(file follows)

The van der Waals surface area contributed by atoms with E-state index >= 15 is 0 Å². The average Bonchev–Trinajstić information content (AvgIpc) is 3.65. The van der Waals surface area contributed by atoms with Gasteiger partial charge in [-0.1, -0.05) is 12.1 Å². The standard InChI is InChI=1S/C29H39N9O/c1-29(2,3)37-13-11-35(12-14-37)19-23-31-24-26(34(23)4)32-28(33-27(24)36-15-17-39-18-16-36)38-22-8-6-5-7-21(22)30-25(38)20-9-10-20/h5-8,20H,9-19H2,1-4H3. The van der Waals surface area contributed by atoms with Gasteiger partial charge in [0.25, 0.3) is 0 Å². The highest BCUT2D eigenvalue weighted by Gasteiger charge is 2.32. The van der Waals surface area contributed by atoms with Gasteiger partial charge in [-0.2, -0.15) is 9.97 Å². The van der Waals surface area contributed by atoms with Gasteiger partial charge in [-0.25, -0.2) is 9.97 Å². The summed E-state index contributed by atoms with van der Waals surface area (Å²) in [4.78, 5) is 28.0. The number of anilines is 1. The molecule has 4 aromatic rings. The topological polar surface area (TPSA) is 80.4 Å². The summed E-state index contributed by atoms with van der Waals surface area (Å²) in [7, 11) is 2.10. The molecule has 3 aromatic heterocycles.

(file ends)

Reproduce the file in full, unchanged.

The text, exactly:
The van der Waals surface area contributed by atoms with E-state index >= 15 is 0 Å². The average Bonchev–Trinajstić information content (AvgIpc) is 3.65. The van der Waals surface area contributed by atoms with Gasteiger partial charge in [-0.1, -0.05) is 12.1 Å². The standard InChI is InChI=1S/C29H39N9O/c1-29(2,3)37-13-11-35(12-14-37)19-23-31-24-26(34(23)4)32-28(33-27(24)36-15-17-39-18-16-36)38-22-8-6-5-7-21(22)30-25(38)20-9-10-20/h5-8,20H,9-19H2,1-4H3. The van der Waals surface area contributed by atoms with Gasteiger partial charge in [0.25, 0.3) is 0 Å². The highest BCUT2D eigenvalue weighted by Gasteiger charge is 2.32. The van der Waals surface area contributed by atoms with Gasteiger partial charge in [-0.2, -0.15) is 9.97 Å². The van der Waals surface area contributed by atoms with Gasteiger partial charge in [-0.25, -0.2) is 9.97 Å². The summed E-state index contributed by atoms with van der Waals surface area (Å²) in [4.78, 5) is 28.0. The number of anilines is 1. The molecule has 4 aromatic rings. The topological polar surface area (TPSA) is 80.4 Å². The summed E-state index contributed by atoms with van der Waals surface area (Å²) in [7, 11) is 2.10. The molecule has 3 aromatic heterocycles.